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Author Topic: Switching from PC to Mac?  (Read 32916 times)

Jack Flesher

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« Reply #40 on: December 07, 2009, 01:29:28 pm »

Quote from: marcmccalmont
So VMware Fusion would be easier than booting up windows with bootcamp?
Marc

Works awesome for me -- opens as a window in OSX and  XP runs faster in the OSX window with other processes running than it did on my Dell workstation all by itself.  When you're doen, close the window down like any other program, no need to reboot the whole system. Granted that Dell was only a dual XEON 3.6 with 4G ram, but still...
« Last Edit: December 07, 2009, 01:30:10 pm by Jack Flesher »
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Jack Flesher

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« Reply #41 on: December 07, 2009, 01:35:26 pm »

Quote from: jerryrock
You don't have the option of running Mac OS on a PC.

Google "hackintosh" -- there are some pretty impressive builds out there .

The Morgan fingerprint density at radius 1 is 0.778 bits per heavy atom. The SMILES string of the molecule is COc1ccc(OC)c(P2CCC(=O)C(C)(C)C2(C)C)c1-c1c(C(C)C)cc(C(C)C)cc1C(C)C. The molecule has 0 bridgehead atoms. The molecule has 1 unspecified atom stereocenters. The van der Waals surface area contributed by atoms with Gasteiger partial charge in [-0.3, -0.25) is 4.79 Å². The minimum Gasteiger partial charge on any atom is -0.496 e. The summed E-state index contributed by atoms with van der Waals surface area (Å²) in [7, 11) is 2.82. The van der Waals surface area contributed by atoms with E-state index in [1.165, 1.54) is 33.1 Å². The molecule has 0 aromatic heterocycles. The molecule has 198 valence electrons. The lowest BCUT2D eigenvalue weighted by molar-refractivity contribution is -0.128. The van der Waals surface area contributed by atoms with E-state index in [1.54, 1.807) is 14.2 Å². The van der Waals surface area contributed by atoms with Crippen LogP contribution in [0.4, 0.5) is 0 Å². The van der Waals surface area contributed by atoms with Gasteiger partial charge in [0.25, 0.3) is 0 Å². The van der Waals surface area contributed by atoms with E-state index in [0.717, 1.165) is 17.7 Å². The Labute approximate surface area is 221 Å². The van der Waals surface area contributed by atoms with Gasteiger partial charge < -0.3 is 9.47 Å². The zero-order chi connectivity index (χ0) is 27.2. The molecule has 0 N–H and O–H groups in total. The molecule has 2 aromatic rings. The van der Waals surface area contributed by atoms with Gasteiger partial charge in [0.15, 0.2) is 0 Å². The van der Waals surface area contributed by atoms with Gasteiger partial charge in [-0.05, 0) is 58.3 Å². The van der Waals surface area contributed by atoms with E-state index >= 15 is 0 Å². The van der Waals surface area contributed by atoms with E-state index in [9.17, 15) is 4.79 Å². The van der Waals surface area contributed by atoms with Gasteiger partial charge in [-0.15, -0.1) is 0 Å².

However, one thing about the MacPro towers that rarely gets mentioned is noise -- I have mine sitting on a table right next to my desk, and it is virtually silent.  (The DVD drive spinning is not silent and by far the most annoying noise my tower makes.)
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jerryrock

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« Reply #42 on: December 07, 2009, 02:00:49 pm »

Quote from: Jack Flesher
Google "hackintosh" -- there are some pretty impressive builds out there .

All illegal violating Copyright Law by creating "derivative works"  modifying Apple OS so it will work on non-Apple systems:

http://www.computerworld.com/s/article/914...systar_s_coffin?

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Slobodan Blagojevic

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« Reply #43 on: December 07, 2009, 03:02:16 pm »

Quote from: Joh.Murray
Then please explain why you refer to Microsoft Windows as "windoze".  I completely agree with Jonsthan's assertions and conclusions.  If you are not a fanatic, then why stoop to their terminology?
With pleasure... I use the term Windoze as I find it a cute and lighthearted pun... pretty much the same as I find Apple "I am a Mac" commercials: lighthearted, fun and cute, regardless of how accurate they are. I believe we all need more fun and humor in our lives, and poking harmless and lighthearted fun at certain things that are part of our lives and that we too often take too personally and too seriously (like the choice of a computer system) is one way of achieving it, at least for me. You might also note that I used a self-depreciating term for my own comment, poking fun at myself (i.e., "fanboy gushing").